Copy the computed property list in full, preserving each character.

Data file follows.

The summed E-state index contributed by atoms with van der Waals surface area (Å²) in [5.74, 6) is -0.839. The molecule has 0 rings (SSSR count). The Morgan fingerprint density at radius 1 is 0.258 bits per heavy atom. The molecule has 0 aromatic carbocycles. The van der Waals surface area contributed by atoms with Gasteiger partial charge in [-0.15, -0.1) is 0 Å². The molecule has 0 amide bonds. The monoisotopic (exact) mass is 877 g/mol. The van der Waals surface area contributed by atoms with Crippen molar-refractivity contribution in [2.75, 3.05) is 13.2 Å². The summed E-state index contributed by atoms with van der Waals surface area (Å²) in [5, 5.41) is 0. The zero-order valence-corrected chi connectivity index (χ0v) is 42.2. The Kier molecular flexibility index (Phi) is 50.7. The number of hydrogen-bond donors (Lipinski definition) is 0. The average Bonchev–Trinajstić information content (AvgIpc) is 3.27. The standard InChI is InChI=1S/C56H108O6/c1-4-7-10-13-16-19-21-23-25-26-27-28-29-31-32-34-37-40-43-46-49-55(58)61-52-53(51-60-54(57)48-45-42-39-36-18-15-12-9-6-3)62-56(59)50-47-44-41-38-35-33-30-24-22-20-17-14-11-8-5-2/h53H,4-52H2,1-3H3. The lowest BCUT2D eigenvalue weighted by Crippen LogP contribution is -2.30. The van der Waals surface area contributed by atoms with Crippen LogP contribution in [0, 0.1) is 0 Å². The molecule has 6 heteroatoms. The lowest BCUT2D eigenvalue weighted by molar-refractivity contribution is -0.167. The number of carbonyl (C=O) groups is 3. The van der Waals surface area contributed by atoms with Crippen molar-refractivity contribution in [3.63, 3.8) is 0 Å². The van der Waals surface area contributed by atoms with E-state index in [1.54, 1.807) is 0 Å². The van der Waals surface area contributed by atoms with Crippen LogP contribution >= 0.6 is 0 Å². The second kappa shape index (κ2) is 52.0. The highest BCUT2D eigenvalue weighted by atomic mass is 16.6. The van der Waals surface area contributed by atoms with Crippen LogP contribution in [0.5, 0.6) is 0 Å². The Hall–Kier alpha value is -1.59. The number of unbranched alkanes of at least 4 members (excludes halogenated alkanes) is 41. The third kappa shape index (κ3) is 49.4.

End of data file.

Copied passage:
The summed E-state index contributed by atoms with van der Waals surface area (Å²) in [5.74, 6) is -0.839. The molecule has 0 rings (SSSR count). The Morgan fingerprint density at radius 1 is 0.258 bits per heavy atom. The molecule has 0 aromatic carbocycles. The van der Waals surface area contributed by atoms with Gasteiger partial charge in [-0.15, -0.1) is 0 Å². The molecule has 0 amide bonds. The monoisotopic (exact) mass is 877 g/mol. The van der Waals surface area contributed by atoms with Crippen molar-refractivity contribution in [2.75, 3.05) is 13.2 Å². The summed E-state index contributed by atoms with van der Waals surface area (Å²) in [5, 5.41) is 0. The zero-order valence-corrected chi connectivity index (χ0v) is 42.2. The Kier molecular flexibility index (Phi) is 50.7. The number of hydrogen-bond donors (Lipinski definition) is 0. The average Bonchev–Trinajstić information content (AvgIpc) is 3.27. The standard InChI is InChI=1S/C56H108O6/c1-4-7-10-13-16-19-21-23-25-26-27-28-29-31-32-34-37-40-43-46-49-55(58)61-52-53(51-60-54(57)48-45-42-39-36-18-15-12-9-6-3)62-56(59)50-47-44-41-38-35-33-30-24-22-20-17-14-11-8-5-2/h53H,4-52H2,1-3H3. The lowest BCUT2D eigenvalue weighted by Crippen LogP contribution is -2.30. The van der Waals surface area contributed by atoms with Crippen LogP contribution in [0, 0.1) is 0 Å². The molecule has 6 heteroatoms. The lowest BCUT2D eigenvalue weighted by molar-refractivity contribution is -0.167. The number of carbonyl (C=O) groups is 3. The van der Waals surface area contributed by atoms with Crippen molar-refractivity contribution in [3.63, 3.8) is 0 Å². The van der Waals surface area contributed by atoms with E-state index in [1.54, 1.807) is 0 Å². The van der Waals surface area contributed by atoms with Crippen LogP contribution >= 0.6 is 0 Å². The second kappa shape index (κ2) is 52.0. The highest BCUT2D eigenvalue weighted by atomic mass is 16.6. The van der Waals surface area contributed by atoms with Crippen LogP contribution in [0.5, 0.6) is 0 Å². The Hall–Kier alpha value is -1.59. The number of unbranched alkanes of at least 4 members (excludes halogenated alkanes) is 41. The third kappa shape index (κ3) is 49.4.